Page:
Nietzsche's Conception of Human Excellence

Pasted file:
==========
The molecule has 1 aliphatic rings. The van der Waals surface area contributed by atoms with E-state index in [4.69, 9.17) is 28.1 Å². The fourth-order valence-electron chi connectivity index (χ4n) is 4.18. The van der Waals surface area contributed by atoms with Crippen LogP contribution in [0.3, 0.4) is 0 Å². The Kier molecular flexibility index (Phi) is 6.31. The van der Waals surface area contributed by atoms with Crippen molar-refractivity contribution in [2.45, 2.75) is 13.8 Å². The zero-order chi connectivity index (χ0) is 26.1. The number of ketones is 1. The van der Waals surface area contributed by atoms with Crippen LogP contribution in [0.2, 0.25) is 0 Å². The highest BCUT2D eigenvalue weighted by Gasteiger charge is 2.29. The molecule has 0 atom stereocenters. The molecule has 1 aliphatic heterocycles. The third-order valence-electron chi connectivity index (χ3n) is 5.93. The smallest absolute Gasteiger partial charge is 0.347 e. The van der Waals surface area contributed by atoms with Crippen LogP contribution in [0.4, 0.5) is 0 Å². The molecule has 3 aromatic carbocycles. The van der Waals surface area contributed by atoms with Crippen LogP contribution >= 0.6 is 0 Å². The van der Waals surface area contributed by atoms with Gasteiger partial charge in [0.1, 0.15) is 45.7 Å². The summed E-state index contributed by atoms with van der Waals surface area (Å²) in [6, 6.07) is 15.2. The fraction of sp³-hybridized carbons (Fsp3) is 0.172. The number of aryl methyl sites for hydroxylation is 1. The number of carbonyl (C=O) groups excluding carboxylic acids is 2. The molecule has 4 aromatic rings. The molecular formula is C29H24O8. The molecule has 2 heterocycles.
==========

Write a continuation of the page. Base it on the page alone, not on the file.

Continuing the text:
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My primary objective in writing this paper was to arrive at a general understanding of Friedrich Nietzsche's conception of human excellence. With this goal in mind, I chose to discuss two of Nietzsche's books, each one from different periods of his philosophical thought. The first book, from his early period, is titled, The Birth of Tragedy. The second book that I discussed, Beyond Good and Evil, is from Nietzsche's final period. I chose these two books because I felt that, together, they presented a very complete picture of Nietzsche's conception of human excellence. I have also given minor treatment to Nietzsche's middle period thought. Though I do not consider the inclusion of the thoughts of his middle period to be as crucial to an explanation of Nietzsche's conception of human excellence as is the inclusion of his early and final period thoughts, the middle period is important in that, during this time, Nietzsche was rethinking some of his early thoughts, in preparation for his final position. Secondarily, I have sought to show the degree to which Nietzsche parts ways with the whole western philosophical tradition, as set by the ancient Greek philosophers, beginning with Socrates.